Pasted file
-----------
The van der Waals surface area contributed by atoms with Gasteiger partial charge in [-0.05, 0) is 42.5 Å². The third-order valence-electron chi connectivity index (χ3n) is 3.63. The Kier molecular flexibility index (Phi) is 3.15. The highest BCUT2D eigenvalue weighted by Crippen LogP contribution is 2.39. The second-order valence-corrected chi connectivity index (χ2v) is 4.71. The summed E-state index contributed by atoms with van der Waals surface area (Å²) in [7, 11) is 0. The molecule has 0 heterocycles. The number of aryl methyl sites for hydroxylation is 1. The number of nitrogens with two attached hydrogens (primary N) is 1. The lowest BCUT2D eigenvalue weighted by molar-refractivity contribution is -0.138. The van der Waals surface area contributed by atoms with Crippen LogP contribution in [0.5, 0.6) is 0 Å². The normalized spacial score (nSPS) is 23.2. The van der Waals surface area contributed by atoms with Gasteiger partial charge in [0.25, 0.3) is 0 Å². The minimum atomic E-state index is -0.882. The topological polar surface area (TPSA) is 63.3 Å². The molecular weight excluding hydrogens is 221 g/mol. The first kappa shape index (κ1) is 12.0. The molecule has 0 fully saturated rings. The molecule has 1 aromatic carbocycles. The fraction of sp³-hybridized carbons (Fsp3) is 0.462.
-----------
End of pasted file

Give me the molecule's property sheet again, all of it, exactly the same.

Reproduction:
The van der Waals surface area contributed by atoms with Gasteiger partial charge in [-0.05, 0) is 42.5 Å². The third-order valence-electron chi connectivity index (χ3n) is 3.63. The Kier molecular flexibility index (Phi) is 3.15. The highest BCUT2D eigenvalue weighted by Crippen LogP contribution is 2.39. The second-order valence-corrected chi connectivity index (χ2v) is 4.71. The summed E-state index contributed by atoms with van der Waals surface area (Å²) in [7, 11) is 0. The molecule has 0 heterocycles. The number of aryl methyl sites for hydroxylation is 1. The number of nitrogens with two attached hydrogens (primary N) is 1. The lowest BCUT2D eigenvalue weighted by molar-refractivity contribution is -0.138. The van der Waals surface area contributed by atoms with Crippen LogP contribution in [0.5, 0.6) is 0 Å². The normalized spacial score (nSPS) is 23.2. The van der Waals surface area contributed by atoms with Gasteiger partial charge in [0.25, 0.3) is 0 Å². The minimum atomic E-state index is -0.882. The topological polar surface area (TPSA) is 63.3 Å². The molecular weight excluding hydrogens is 221 g/mol. The first kappa shape index (κ1) is 12.0. The molecule has 0 fully saturated rings. The molecule has 1 aromatic carbocycles. The fraction of sp³-hybridized carbons (Fsp3) is 0.462.